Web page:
“Culture war” used to be a term inextricably linked with the maelstrom of US politics. Popularised by American sociologist James Davison Hunter in his 1991 book Culture Wars: The Struggle to Define America, it described how socially progressive and conservative coalitions were locked in a seemingly eternal conflict. It could make for surprising alliances, he noted, citing Protestant, Catholic and Jewish clergy joining forces in anti-abortion movements during the late 1980s.
The battlegrounds of the US culture war are familiar ones, long regarded with bafflement by patronising and complacent European eyes: God, guns, abortion, gay rights and, of course, race. In a moment that threatened to temporarily derail his 2008 presidential bid, Barack Obama said of working-class rust-belt Americans: “They get bitter, they cling to guns or religion or antipathy to people who aren’t like them.” As the Tea Party movement’s backlash against his Medicare proposals underlined, culture wars became a highly effective means to mobilise low-income white Americans to vote against their economic interests.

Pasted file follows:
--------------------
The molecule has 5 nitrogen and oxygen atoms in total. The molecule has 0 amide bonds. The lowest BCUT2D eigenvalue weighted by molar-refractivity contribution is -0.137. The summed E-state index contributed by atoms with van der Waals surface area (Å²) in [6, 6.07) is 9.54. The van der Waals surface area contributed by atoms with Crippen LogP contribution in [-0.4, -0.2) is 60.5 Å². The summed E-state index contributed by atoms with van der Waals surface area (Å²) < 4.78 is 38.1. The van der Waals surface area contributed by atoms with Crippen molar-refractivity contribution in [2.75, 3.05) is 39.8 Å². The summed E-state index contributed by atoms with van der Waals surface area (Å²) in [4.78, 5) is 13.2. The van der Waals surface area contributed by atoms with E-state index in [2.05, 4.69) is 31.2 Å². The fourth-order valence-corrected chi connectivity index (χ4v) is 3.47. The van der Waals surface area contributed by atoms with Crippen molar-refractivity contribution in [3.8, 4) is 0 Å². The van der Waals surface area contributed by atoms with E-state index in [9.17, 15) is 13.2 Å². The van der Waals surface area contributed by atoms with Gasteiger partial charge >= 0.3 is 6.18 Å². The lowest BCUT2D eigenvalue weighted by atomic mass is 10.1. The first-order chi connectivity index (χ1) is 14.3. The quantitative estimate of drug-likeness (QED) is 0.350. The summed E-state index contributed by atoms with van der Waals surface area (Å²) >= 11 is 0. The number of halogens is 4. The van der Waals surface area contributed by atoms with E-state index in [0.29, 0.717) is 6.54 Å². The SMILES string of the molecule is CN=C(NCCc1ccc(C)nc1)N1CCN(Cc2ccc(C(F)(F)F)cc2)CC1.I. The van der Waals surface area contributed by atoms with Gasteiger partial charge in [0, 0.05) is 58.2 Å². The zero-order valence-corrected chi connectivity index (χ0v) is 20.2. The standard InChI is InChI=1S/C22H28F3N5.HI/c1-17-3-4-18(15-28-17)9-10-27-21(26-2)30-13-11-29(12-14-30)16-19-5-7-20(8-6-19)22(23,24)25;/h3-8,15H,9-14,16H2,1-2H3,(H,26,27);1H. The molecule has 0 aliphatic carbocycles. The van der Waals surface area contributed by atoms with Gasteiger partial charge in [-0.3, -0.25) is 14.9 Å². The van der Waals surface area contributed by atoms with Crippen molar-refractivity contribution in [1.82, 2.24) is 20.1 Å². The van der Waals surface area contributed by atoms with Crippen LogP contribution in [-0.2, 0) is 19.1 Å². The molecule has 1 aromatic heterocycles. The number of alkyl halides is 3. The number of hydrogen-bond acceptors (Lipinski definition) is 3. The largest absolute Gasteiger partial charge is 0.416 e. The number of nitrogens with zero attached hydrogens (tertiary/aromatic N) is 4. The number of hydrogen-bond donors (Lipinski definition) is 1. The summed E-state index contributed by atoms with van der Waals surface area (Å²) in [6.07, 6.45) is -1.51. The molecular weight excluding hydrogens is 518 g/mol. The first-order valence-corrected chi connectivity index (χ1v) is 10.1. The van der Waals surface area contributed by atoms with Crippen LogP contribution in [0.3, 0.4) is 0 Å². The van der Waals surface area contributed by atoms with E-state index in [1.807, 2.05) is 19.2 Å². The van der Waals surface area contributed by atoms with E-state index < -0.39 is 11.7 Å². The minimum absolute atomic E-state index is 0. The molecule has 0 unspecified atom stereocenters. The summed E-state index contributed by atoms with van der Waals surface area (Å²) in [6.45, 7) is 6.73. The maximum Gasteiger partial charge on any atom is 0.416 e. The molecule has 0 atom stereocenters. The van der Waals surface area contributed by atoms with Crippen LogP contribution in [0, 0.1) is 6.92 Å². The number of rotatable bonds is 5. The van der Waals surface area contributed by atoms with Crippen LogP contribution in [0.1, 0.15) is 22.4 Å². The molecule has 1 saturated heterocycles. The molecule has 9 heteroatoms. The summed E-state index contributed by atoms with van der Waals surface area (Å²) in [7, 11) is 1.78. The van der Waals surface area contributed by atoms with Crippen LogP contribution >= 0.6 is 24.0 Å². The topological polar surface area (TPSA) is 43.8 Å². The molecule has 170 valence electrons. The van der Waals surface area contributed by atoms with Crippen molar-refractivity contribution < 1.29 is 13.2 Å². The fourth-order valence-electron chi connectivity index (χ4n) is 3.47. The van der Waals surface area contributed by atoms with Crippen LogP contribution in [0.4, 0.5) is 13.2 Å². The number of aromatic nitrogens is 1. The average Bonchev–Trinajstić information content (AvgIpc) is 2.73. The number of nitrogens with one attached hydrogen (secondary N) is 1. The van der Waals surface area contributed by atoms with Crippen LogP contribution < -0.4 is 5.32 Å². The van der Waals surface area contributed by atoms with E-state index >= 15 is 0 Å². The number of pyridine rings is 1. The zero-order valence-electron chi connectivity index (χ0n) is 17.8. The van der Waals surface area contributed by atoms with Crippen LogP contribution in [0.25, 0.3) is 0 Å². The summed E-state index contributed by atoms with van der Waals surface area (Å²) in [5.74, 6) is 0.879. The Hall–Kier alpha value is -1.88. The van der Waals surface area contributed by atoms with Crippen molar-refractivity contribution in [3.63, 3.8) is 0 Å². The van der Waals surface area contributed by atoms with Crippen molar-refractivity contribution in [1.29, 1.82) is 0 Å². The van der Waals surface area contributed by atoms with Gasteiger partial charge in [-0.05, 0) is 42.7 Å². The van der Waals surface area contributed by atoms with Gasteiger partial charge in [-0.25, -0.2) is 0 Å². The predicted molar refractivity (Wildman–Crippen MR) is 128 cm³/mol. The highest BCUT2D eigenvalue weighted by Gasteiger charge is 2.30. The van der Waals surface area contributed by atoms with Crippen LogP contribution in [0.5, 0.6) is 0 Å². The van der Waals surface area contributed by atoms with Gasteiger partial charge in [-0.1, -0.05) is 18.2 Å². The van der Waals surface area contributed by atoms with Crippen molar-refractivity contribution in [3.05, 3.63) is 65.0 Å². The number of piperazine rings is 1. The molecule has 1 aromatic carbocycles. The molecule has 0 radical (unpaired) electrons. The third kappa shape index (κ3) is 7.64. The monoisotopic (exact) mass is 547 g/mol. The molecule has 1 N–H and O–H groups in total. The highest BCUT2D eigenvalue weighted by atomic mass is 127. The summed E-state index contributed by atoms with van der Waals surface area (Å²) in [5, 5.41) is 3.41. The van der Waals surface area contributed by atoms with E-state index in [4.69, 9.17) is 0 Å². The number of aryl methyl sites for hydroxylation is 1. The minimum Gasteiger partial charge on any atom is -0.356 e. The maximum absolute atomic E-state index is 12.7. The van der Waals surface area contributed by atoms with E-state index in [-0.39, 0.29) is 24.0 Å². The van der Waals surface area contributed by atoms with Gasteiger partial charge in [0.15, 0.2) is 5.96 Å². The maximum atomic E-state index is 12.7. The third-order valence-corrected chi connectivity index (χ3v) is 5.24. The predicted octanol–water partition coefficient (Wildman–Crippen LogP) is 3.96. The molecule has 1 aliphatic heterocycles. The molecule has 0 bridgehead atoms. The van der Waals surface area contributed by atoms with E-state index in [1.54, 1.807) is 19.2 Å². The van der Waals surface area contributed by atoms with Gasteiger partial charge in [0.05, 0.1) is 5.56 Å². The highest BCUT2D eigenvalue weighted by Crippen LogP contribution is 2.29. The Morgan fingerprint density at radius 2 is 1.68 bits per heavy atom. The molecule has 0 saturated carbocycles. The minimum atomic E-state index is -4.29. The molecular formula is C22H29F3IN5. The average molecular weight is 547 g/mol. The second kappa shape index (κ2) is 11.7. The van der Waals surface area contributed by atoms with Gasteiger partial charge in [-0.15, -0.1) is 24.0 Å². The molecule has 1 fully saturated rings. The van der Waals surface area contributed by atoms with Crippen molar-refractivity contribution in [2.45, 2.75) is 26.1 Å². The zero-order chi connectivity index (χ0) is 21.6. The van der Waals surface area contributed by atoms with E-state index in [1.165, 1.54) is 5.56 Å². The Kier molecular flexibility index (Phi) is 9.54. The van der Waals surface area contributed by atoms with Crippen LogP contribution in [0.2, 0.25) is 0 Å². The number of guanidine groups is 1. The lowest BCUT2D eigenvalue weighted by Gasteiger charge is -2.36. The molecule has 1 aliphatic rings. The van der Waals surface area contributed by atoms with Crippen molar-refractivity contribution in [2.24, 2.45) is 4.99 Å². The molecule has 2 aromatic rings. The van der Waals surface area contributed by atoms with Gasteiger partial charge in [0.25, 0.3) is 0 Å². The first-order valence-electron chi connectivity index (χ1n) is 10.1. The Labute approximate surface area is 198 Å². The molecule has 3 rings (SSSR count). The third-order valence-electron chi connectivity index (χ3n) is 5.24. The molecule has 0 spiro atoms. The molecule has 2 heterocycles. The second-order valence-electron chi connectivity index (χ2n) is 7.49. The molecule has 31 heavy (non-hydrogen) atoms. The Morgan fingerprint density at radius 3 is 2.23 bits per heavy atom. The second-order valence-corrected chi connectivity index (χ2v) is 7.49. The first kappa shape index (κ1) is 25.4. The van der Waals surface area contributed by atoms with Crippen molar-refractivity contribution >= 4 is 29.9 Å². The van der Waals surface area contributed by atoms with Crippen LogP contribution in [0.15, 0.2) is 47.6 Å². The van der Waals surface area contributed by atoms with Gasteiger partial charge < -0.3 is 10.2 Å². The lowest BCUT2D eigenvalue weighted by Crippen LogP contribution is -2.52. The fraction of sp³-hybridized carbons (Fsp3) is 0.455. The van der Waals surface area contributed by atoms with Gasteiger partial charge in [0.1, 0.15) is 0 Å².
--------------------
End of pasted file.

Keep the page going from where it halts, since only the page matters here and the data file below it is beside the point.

Owen Jones is a Guardian columnist